News Day: Memorial Day

477px-Graves_at_Arlington_on_Memorial_DayOn Memorial Day, reports from several war zones around the world … and some responses to war.

Afghanistan After a four-day attack targeting the town of Marja in Helmand province, U.S. and Afghan forces claim to have killed 60 Taliban and seized 92 tons of drugs, according to BBC.

From Reuters, the voices of Afghan poets speak on the war:

We have heard these anecdotes
That control will be again in the hands of the killer
Some will be chanting the slogans of death
And some will be chanting the slogans of life
The white and sacred pages of the history
Remind one of some people
In white clothes, they are the snakes in the sleeves
They capture Kabul and they capture Baghdad.

Pakistan According to BBC, Pakistan government troops and Taliban are fighting in the streets of Mingora, the largest city in the Swat region. On Friday, a car bomb killed at least six people and injured 70 in the northwestern city of Peshawar.

Nigeria BBC In response to a 10-day army assault that has forced thousands of people from their homes, the Movement for the Emancipation of the Niger Delta (MEND) said it had attacked pipes for a Chevron facility. MEND says it wants a larger share of resources for people in the Niger Delta region. Chevron says it has shut down part of its output because of the attacks. The conflict between MEND and the army began in 2006.

Ken Saro-Wiwa Jr. writes in The Observer that “Now, at last, it’s time for Shell to atone for my father’s death.”

This week, a US court will hear a case that I and nine other plaintiffs filed against Royal Dutch Shell for its part in human rights violations committed against some Ogoni families and individuals in Nigeria in 1995. … Ken Saro-Wiwa’s real “crime” was his audacity to sensitise local and global public opinion to the ecological and human rights abuses perpetrated by Shell and a ruthless military dictatorship against the Ogoni people.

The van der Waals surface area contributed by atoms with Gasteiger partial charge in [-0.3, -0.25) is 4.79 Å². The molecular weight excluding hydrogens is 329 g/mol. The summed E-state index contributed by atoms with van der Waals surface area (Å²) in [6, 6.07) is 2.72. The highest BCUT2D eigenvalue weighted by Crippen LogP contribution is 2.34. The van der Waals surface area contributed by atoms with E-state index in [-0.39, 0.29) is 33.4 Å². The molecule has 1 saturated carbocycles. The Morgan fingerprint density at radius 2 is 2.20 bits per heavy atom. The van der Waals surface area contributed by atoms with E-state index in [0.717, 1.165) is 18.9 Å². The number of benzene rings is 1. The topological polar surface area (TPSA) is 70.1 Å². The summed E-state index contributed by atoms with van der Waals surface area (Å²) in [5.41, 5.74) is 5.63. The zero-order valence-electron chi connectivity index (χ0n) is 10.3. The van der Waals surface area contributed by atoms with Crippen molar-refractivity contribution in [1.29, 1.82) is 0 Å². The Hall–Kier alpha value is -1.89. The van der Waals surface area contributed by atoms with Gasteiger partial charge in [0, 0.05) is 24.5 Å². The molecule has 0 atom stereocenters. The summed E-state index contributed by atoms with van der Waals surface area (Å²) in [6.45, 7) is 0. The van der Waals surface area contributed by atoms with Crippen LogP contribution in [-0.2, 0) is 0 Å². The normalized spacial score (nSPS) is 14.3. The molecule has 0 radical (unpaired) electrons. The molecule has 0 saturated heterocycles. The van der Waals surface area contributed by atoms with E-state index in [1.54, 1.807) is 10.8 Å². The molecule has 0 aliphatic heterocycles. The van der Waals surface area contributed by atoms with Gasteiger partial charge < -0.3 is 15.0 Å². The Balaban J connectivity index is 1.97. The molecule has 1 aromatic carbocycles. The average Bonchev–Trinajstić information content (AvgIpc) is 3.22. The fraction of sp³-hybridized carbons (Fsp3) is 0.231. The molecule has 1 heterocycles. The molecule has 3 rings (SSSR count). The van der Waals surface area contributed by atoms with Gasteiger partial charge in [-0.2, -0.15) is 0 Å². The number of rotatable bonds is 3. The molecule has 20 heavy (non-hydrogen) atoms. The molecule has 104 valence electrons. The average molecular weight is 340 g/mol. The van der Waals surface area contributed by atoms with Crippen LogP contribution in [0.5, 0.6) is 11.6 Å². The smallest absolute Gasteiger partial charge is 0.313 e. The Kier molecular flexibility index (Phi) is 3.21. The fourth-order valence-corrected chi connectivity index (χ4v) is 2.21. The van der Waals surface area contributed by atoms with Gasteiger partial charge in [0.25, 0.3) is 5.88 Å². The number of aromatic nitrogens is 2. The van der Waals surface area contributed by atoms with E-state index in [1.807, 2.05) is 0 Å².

Somalia BBC Al-Shabab leader Sheik Husein Ali Fidow said a Somali teenager carried out a suicide bombing on Sunday, killing six soldiers and a civilian in the capital of Mogadishu

Colombia Colombia’s ELN rebels asked the larger FARC rebel gorup for a truce. “Both the Farc and the ELN have been fighting the Colombian government since the 1960s,” according to BBC.

Sudan Two Sudan army bases in or near Darfur have been seized over the past week, reports BBC, possibly by rebels from the Justice and Equality Movement (Jem), one of the competing rebel groups in Darfur.

Iraq Steve Carlson writes of “the awful sound of silence” about the impact of the Iraq war on Iraqi people:

But what are the people of Iraq facing? What must it be like to be a survivor of the Iraqi War? …

• The website Iraq Body Count has cross documented the violent deaths of between 90,000 to 100,000 Iraqi civilians since the 2003 American led invasion and occupation. Most experts agree that this number is, in all probability, significantly below the actual death toll.

• A study by researchers at Johns Hopkins estimated that as of July, 2006, the death toll had exceeded 600,000 people.

• A September 2007 study by the prestigious British polling firm Opinion Research Business, put the death toll at 1.2 million Iraqis.

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